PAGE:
Won't anybody think of the gerbils? The Society for the Protection of Nature in Israel (SPNI) is battling the Jewish National Fund over its plan to transform 800 dunams (200 acres) of natural land in Netiv HaAsara into farmland and greenhouses.
The sand dunes of Netiv HaAsara in the Hof Ashkelon Regional Council are a rich ecosystem, which houses numerous rare species.
The SPNI on Monday submitted its official objection to the plan by the JNF — known in Hebrew as Keren Kayemeth LeYisrael — to the local district planning and building committee.
According to the SPNI, there is no need to destroy rare land to build greenhouses, while empty greenhouses west and north of Netiv HaAsara can be used without harming the area's wildlife.
"The coastal plain's ecosystem is in a serious extinction danger. Most of the area's sand dunes have already been used for housing and agriculture or are threatened by illegal mining," the SPNI siad.
"Only 12.5 percent of the coastal plain's sand dunes are recognized as a nature reserve or a national park. The plan in question suggests transforming 40 percent of this habitat into agricultural land."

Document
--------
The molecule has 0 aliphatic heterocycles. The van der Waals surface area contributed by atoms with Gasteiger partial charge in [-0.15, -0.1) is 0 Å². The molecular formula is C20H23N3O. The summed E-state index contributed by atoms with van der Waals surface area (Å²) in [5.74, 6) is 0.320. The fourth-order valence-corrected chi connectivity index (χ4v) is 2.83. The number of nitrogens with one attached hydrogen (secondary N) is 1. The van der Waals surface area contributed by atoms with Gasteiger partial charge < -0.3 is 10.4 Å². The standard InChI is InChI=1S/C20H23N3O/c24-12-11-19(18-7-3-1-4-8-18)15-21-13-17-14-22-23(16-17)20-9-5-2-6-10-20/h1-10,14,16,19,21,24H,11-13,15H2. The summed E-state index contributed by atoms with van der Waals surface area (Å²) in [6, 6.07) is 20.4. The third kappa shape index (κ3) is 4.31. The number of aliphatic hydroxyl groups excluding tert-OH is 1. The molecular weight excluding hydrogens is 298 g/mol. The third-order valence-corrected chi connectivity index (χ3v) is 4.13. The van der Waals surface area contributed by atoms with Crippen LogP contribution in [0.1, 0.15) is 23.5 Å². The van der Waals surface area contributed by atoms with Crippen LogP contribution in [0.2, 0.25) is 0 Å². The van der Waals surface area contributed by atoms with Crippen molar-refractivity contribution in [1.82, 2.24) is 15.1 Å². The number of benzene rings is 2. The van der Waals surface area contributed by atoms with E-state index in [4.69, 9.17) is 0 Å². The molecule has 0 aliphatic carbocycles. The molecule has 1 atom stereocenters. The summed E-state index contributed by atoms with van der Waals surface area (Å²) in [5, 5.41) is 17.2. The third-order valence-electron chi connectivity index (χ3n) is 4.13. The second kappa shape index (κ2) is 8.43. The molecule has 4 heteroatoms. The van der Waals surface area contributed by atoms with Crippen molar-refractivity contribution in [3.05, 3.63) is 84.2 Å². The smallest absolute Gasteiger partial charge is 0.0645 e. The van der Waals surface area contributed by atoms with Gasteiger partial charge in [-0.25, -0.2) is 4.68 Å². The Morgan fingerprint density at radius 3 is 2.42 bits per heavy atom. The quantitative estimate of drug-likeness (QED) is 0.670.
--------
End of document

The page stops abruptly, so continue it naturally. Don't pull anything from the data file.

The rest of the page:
Israel Nature and Parks Authority has also filed its official objection to the plan.
The sands of Netiv HaAsara are the habitat of five types of small mammals, among them are the Greater Egyptian gerbil, the Anderson's gerbil, and the Greater Egyptian jerboa.
Netiv HaAsara is also home to many reptiles, including the Desert monitor and the Wedge-snouted skink, lizards native to the area.
In response, JNF said that "the agricultural area is designated to allow Netiv HaAsara's residents to provide for themselves.
"The plan was formulated in coordination with local authorities, the Agriculture Ministry, the Israel Land Administration and all the relevant planning establishments and only after the JNF had conducted a comprehensive ecological survey in the area," JNF said.